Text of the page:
Connected: Samsung Stratosphere's keyboard doesn't disappoint

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Being a smartphone owner usually means doing without a hardware keyboard; and it's harder than ever to find a smartphone with an integral keyboard, such as the one on the Samsung Stratosphere. For somebody who just does casual browsing, an on screen keyboard is usually good enough, but when you live your life online - with a lot of texting, tweeting and Facebook sharing as college students do - the hardware keyboard comes in handy.

My daughter, Jacqueline, and I have been working with the Stratosphere on the Verizon Wireless network for a few weeks. And we found out the keyboard doesn't disappoint.

The Stratosphere's keyboard slides out like other hiding keyboards. But Samsung has added a few convenient new keys that mimic the four static keys on the bottom of most Android phones for Menu, Home, Back and Search. Those four keys, placed on the far left and far right of the keyboard, give you the same easy access to those four selections when holding the phone sideways as when holding it upright. After seeing them on this phone, it's easy to ask why nobody has done it before. The keyboard is solid, slides out easily, and the buttons are large enough to be comfortable for a full size adult hand.

In her testing, Jacqueline also noticed that there's a performance advantage with the hardware keyboard as well, because the onscreen keyboard action is often delayed when you press a button. The hardware keyboard doesn't suffer from the delay.

The delays on the onscreen controls seem to be associated in large part with the way the device charges because it is particularly bad when the phone is plugged into the wall. Not only do the reactions of the onscreen keys happen more slowly than expected, loading photos and starting up the camera when plugged into the wall also happens slowly. The obvious solution is to remove the phone from the wall outlet when doing one of these tasks, so it's not a major issue - just something that seems out of place.

The screen is a nice size - about the same size as the iPhone 5, although it is set up to show 16 movable icons on a screen like the iPhone 4 instead of 20 like the iPhone 5. It's thick, about twice as deep as the iPhone 4, due to the inclusion of the hardware keyboard. It weighs 5.8 ounces, again due to the keyboard weight. The weight and thickness are the price for the convenience of the extra hardware.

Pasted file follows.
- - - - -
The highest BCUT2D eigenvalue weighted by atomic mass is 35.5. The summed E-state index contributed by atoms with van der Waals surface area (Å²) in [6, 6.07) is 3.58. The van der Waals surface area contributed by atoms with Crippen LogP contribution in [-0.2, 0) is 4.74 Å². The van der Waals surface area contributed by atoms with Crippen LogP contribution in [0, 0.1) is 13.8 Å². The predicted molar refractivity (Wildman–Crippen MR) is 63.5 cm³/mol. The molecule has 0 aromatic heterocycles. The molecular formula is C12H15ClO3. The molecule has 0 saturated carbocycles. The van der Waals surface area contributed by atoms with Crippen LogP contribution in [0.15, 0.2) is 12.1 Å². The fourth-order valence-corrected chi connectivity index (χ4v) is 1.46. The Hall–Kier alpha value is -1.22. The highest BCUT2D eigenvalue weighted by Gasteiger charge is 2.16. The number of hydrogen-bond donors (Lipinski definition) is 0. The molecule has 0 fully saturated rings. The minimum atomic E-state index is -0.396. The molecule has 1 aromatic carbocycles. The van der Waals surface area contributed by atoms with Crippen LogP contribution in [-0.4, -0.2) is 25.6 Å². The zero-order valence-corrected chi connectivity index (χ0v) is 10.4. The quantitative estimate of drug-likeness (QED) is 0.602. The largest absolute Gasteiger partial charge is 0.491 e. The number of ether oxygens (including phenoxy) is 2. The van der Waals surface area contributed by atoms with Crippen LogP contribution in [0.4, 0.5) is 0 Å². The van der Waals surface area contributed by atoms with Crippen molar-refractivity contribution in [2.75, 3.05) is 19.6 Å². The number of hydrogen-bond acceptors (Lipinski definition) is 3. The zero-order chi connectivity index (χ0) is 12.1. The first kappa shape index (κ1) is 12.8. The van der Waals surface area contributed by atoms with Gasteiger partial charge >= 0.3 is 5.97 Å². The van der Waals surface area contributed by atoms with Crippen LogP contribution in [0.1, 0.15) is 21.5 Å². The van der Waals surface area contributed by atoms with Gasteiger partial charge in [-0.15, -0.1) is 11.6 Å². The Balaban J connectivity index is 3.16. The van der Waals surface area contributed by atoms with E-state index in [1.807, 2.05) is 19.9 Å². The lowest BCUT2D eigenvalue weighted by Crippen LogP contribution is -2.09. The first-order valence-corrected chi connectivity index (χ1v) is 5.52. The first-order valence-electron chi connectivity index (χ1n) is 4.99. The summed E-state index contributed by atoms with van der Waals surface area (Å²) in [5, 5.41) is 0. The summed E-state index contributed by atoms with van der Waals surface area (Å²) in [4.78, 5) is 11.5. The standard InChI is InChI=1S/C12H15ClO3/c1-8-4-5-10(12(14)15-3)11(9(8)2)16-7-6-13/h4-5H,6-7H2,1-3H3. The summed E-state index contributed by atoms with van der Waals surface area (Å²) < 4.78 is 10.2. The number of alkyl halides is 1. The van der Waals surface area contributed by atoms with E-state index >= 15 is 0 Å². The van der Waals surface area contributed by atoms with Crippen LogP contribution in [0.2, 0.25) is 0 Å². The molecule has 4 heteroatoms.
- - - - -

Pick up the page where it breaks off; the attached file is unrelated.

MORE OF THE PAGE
From a decision standpoint, the real selling point of the Stratosphere is that it gives you 4G speeds and the hardware keyboard - a combination that is difficult to find. You're not giving up screen quality, as it has a nice large super active-matrix organic light-emitting diode screen as well.

If you're looking to put a phone in the hands of somebody who Skypes a lot or uses other visual communications tools, the Stratosphere has dual cameras - a 1.3 megapixel on the front and a 5.0 megapixel camera on the back. In addition to letting you take a continuous panorama photo, it lets you take rapid fire photos (like sports mode), and combine two photos into a single photo, a mode that Samsung calls "Add me." It also lets you take action shots to see a moving subject at two different parts of the action. All of these add to the fun of taking pictures.

There are a few idiosyncrasies, like an icon that takes up space unnecessarily on the status bar when you're in battery saver mode. But they're distractions more than problems.

interact

Follow David Radin on Twitter @dradin or learn more at www.megabyteminute.com.


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